225.   We have travelled a long way from our last regular session of TRIPS Council in October 2020, when this Proposal was first introduced. From two, we have now 57 co-sponsors; from none, today we have multiple vaccines approved for Emergency Use Authorization in different parts of the world and unfortunately from one million1 to more than 2.5 million2 deaths from coronavirus today. The development of multiple viable vaccines to eradicate the COVID-19 pandemic in less than a year was an incredible scientific achievement, which is now undermined by severe vaccine inequality. We are all agreeing that to address the vaccine inequality today, we need to massively ramp up manufacturing, which is presently being held back by what the Director-General of the WTO, Dr Ngozi Okonjo-Iweala, has called "serious supply scarcity". To address this, the Director-General stated that the world needs additional vaccine manufacturing capacity at an affordable price. 226.   On its part, India has supplied 58 million vaccine doses to 65 countries and the UN Health workers, as of 10 March 2021 under its Vaccine Maitri i.e. Vaccine Friendship Initiative. India has also gifted 200,000 doses for the UN Peacekeepers. The UN Secretary General has stated that India has been a global leader in pandemic response efforts having provided critical medicines, diagnostic kits, ventilators and personal protective equipment to more than 150 countries. Despite our scarce resources and a population of more than 1.3 billion, we are doing our bit towards equitable delivery of vaccines. 227.   According to UNCTAD, while advanced economies have benefitted from historically low interest rates to fund their response packages, sources of income for developing countries have dried up with remittances plummeting, global supply chains collapsing and tourism halted. Globally, Governments have intervened to suspend air transport and restrict mobility in order to prevent the spread of coronavirus. Sectors like civil aviation, logistics, travel and tourism, hospitality and even MSMEs continue to be severely impacted by such state interventions. Astonishingly, we hear a lot about MSMEs in this organisation and even in this Council by discussing ways to promote innovation among them. However, when it comes to effective solution that can help in their quick recovery from the devastating impacts of pandemic, same Members appear to be shy and reluctant to engage in text-based discussions. 228.   World trade in travel services was down by 68% in third quarter of 2020 as compared to same period in 2019. Trade in transport services also declined by 24% over the same period. So, why the proponents of free-market economies are so vocal about the interests of few companies while turning deaf ears to the rapid decline in other sectors? How long will these sectors be able to sustain on the fiscal stimulus and continue to remain silent? After all, these sectors are also crucial for global economic recovery. Also, how long the doctors and frontline healthcare providers in all the countries would continue to risk their lives and render services without access to vaccines? Yesterday, nurses around the world, under the umbrella of Global Nurses United, an international federation that unites nurse and health care worker unions in 29 nations around the world, urged the TRIPS Council to support the Waiver. We are taking these sectors and professionals as granted just because their collective voice is not as big as that of few companies. 229.   An inequitable vaccination programme could prolong the pandemic for many years through cycles of mutation, resistance, and reinfection and will cost the global economy about USD 9.2 trillion as per an ICC study. While the global response stimulus has amounted to more than USD 13 trillion, less than 1% of this has gone to lower income economies as per United Nations Economic Commission for Africa. Thus, for economies and international trade to recover, world needs affordable and accessible vaccines in the shortest possible time. 230.   At the moment, the world is not producing sufficient vaccines to stem transmission enough to end the pandemic, despite the existence of several approved candidates and unutilized vaccine manufacturing capacities. To bridge this delivery deficit, it is paramount that every tool at our disposal is used and is oriented towards producing enough vaccines to eradicate the virus swiftly everywhere. In recent days, some other initiatives to identify bottlenecks in production and promote licensing agreements have been advocated as one of the tools towards this end. Ideally, this should have been explored in November 2020 itself, when first Emergency Use Authorization was granted. Nonetheless, we welcome any initiative that can help to ramp up manufacturing and production. We would like to emphasise that all initiatives must be explored in parallel and should not be seen as mutually exclusive. Members should realise that the Waiver does not come in the way of any of the other initiatives. However, Members should be conscious of the fact that additional ways/initiatives should ultimately add in the efforts towards scaling up production and should not serve the mere purpose of derailing or deviating focus from the existing Proposal. 231.   The Director-General of the World Health Organization, Dr Tedros Adhanom Ghebreyesus, (Director-General WHO) in his briefing on 5 March 20213 mentioned that the main disadvantage of the approach of bilateral technology transfer, through voluntary licensing from a company that owns the patents on a vaccine to another company who can produce them, is lack of transparency. We have seen in the past one year, how such secretive and restrictive business as usual voluntary licensing practices have failed to leverage global production capacity. We, therefore, need to diversify our initiatives and add more tools to urgently scale up production. The TRIPS Waiver is one such tool worth exploring and its text deserves to be discussed in this Council. 232.   Our Waiver Proposal represents an open and expedited global solution to allow uninterrupted collaboration in the production and supply of health products and technologies required for an effective COVID response. It urges WTO Members to grant a time-limited waiver. If the WTO Members cooperate to achieve a consensus on this, multiple manufacturers could start producing viable vaccines simultaneously. Going by numbers, the proposal is currently supported by more than 100 Members but a few Members continue to oppose textual discussions. Many of these same Members have hoarded more vaccines than they need, exacerbating vaccine inequity and hindering coordination for an efficient global vaccination programme. 233.   Article IX(3) of the Marrakesh Agreement, which provides for waivers as a tool to be used in exceptional circumstances like COVID pandemic, is being rendered ineffective by such Members who are refusing to enter into text-based negotiations. If these Members really have a strong commitment towards rules-based MTS, then they should respect the mandate under Marrakesh Agreement and fulfil their obligations by agreeing to textual discussions. How long can the TRIPS Council and the WTO shy away from its negotiating responsibility, that too in a pandemic where every minute many lives and livelihoods are being lost by our inability to act? 234.   We need to pay heed to the words of the Director-General WHO, who stated4 that and I quote, 'many countries with vaccine manufacturing capacity can start producing their own vaccines by waiving intellectual property rights, as provided for in the TRIPS Agreement. Those provisions are there for use in emergencies. If now is not a time to use them, then when? This is unprecedented time, and WHO believes that this is a time to trigger that provision and waive patent rights.' 235.   We are pleased to see that some of the Members who took a conservative approach and questioned the mere existence of any problem in access in document IP/C/W/671 have finally agreed that there are problems with the production and distribution of COVID-19 vaccines and other medical products in their latest communication document WT/GC/230, even though the realisation has happened after more than three months and after loss of many more lives. We hope that it is not coincidental that this submission has come at a time when one of the proponents has reportedly faced issues in vaccine procurement. Nonetheless, we appreciate that finally we are on the same page. 236.   In conclusion, we would like to highlight the criticality of the issue and the need to have continued engagement on the text of the Waiver, in both formal and informal modes so as to arrive at a common landing zone. WTO Members need to appreciate that the world is in dire straits and what is needed is truly exceptional measure. It is high time that WTO takes this Proposal to its logical conclusion, and we hope that all Members will engage in good faith on this proposal. 237.   Last but not the least, allow me to take this opportunity to sincerely thank you Chair, for your efforts in leading discussions on this important Proposal. We hope that the incoming Chair will continue with the same momentum which has brought more than 100 Members together in support of this Proposal.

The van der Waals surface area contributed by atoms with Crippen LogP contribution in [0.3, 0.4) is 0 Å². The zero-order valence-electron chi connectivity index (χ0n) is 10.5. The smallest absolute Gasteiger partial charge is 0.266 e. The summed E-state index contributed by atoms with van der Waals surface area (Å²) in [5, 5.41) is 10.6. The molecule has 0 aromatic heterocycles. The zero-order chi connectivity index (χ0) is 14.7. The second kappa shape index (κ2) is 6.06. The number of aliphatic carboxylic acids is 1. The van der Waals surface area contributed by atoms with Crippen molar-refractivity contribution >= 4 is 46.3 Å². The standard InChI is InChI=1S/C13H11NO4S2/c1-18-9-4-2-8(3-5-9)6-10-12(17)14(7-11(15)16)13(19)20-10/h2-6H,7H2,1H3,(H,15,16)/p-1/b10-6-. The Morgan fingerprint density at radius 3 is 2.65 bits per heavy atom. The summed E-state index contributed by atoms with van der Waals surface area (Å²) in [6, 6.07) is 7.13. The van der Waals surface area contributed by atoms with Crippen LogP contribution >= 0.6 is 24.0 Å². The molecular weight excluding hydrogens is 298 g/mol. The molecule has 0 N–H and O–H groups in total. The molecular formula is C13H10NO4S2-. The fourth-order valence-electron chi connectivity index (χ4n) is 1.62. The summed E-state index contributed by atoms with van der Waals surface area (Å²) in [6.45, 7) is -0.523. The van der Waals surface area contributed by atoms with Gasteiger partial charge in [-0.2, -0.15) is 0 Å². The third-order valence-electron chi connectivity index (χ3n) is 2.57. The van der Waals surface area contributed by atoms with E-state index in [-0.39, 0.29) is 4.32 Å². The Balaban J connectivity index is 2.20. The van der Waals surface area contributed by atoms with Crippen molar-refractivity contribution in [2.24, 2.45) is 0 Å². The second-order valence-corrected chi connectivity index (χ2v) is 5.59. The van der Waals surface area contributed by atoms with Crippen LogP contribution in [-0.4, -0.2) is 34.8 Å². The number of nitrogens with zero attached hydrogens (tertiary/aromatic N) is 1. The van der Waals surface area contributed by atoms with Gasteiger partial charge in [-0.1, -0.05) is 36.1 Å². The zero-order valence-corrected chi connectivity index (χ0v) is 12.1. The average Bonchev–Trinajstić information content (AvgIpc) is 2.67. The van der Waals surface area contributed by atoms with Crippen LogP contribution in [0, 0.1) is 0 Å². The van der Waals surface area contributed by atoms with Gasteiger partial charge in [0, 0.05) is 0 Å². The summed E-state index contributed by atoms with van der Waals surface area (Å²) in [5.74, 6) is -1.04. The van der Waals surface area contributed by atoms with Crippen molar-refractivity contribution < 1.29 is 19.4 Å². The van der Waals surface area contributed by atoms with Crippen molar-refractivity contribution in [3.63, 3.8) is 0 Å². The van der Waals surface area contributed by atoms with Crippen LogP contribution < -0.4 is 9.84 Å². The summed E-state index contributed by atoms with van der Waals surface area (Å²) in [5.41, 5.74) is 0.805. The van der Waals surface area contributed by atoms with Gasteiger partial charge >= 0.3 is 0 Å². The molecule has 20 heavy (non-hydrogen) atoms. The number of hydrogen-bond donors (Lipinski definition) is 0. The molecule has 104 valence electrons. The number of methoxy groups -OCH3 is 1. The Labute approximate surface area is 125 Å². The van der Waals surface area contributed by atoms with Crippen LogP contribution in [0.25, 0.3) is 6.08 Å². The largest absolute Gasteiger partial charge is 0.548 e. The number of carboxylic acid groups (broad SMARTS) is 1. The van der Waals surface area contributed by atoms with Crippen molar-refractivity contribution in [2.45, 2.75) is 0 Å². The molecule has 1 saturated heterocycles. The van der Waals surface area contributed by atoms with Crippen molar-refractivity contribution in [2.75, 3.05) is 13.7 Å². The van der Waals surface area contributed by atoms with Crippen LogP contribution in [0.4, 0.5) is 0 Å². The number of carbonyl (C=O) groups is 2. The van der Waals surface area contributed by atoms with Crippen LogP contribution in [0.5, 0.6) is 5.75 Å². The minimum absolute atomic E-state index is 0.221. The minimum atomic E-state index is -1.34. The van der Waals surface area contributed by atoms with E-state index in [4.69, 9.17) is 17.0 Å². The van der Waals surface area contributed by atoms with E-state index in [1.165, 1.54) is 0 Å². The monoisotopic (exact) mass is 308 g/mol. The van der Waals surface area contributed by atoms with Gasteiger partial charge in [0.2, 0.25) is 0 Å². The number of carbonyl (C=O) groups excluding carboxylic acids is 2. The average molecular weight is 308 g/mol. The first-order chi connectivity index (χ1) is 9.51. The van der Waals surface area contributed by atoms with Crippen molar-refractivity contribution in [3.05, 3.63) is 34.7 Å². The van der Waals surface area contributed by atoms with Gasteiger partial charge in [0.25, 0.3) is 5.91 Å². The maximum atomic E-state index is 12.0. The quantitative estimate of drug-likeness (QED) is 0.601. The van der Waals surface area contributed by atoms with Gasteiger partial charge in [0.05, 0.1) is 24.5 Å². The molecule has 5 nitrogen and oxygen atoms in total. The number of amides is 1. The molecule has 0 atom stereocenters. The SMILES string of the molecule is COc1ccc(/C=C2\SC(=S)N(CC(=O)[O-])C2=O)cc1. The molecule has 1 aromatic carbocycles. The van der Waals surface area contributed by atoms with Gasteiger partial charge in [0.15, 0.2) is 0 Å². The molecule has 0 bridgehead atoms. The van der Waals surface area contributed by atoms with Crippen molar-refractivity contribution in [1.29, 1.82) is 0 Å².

52. The Chair recalled that the "Proposal for A Waiver from Certain Provisions of The TRIPS Agreement for the Prevention, Containment and Treatment of Covid-19" had been circulated by India and South Africa on 2 October 2020. It had since been co-sponsored by the delegations of Kenya, Eswatini, Mozambique, Pakistan, the Plurinational State of Bolivia, the Bolivarian Republic of Venezuela, Mongolia, Zimbabwe, Egypt and, most recently, by the African Group and the LDC Group.